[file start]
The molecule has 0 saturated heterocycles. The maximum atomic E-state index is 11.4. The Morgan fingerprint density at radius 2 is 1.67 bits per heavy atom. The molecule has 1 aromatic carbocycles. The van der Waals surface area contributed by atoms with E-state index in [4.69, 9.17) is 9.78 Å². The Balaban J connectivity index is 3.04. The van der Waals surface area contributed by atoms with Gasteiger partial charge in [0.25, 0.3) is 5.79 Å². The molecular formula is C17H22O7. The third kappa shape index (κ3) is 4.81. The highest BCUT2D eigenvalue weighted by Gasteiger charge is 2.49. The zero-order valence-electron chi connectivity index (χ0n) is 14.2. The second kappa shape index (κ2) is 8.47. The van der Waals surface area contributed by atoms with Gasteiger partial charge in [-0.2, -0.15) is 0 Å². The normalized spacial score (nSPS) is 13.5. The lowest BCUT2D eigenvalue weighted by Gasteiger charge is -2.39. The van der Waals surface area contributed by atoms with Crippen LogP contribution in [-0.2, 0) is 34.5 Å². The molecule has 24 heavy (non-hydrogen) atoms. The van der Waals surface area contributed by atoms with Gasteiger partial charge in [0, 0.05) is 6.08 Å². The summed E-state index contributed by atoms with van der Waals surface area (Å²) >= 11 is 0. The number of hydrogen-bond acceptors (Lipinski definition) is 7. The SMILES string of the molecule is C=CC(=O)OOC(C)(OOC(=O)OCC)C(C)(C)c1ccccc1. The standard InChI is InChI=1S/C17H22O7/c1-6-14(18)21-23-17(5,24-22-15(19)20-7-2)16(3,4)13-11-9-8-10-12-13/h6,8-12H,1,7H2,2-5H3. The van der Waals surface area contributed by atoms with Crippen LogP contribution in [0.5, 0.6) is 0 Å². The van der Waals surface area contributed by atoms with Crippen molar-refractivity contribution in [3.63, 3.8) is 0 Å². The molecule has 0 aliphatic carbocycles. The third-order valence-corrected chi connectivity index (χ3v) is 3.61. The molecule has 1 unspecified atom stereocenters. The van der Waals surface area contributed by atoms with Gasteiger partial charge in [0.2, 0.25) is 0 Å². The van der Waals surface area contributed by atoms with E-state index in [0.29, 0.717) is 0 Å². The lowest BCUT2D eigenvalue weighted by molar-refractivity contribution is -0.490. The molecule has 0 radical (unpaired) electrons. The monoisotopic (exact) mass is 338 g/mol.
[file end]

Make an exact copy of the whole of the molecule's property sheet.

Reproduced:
The molecule has 0 saturated heterocycles. The maximum atomic E-state index is 11.4. The Morgan fingerprint density at radius 2 is 1.67 bits per heavy atom. The molecule has 1 aromatic carbocycles. The van der Waals surface area contributed by atoms with E-state index in [4.69, 9.17) is 9.78 Å². The Balaban J connectivity index is 3.04. The van der Waals surface area contributed by atoms with Gasteiger partial charge in [0.25, 0.3) is 5.79 Å². The molecular formula is C17H22O7. The third kappa shape index (κ3) is 4.81. The highest BCUT2D eigenvalue weighted by Gasteiger charge is 2.49. The zero-order valence-electron chi connectivity index (χ0n) is 14.2. The second kappa shape index (κ2) is 8.47. The van der Waals surface area contributed by atoms with Gasteiger partial charge in [-0.2, -0.15) is 0 Å². The normalized spacial score (nSPS) is 13.5. The lowest BCUT2D eigenvalue weighted by Gasteiger charge is -2.39. The van der Waals surface area contributed by atoms with Crippen LogP contribution in [-0.2, 0) is 34.5 Å². The molecule has 24 heavy (non-hydrogen) atoms. The van der Waals surface area contributed by atoms with Gasteiger partial charge in [0, 0.05) is 6.08 Å². The summed E-state index contributed by atoms with van der Waals surface area (Å²) >= 11 is 0. The number of hydrogen-bond acceptors (Lipinski definition) is 7. The SMILES string of the molecule is C=CC(=O)OOC(C)(OOC(=O)OCC)C(C)(C)c1ccccc1. The standard InChI is InChI=1S/C17H22O7/c1-6-14(18)21-23-17(5,24-22-15(19)20-7-2)16(3,4)13-11-9-8-10-12-13/h6,8-12H,1,7H2,2-5H3. The van der Waals surface area contributed by atoms with Crippen LogP contribution in [0.5, 0.6) is 0 Å². The van der Waals surface area contributed by atoms with Crippen molar-refractivity contribution in [3.63, 3.8) is 0 Å². The molecule has 0 aliphatic carbocycles. The third-order valence-corrected chi connectivity index (χ3v) is 3.61. The molecule has 1 unspecified atom stereocenters. The van der Waals surface area contributed by atoms with Gasteiger partial charge in [0.2, 0.25) is 0 Å². The van der Waals surface area contributed by atoms with E-state index in [0.29, 0.717) is 0 Å². The lowest BCUT2D eigenvalue weighted by molar-refractivity contribution is -0.490. The molecule has 0 radical (unpaired) electrons. The monoisotopic (exact) mass is 338 g/mol.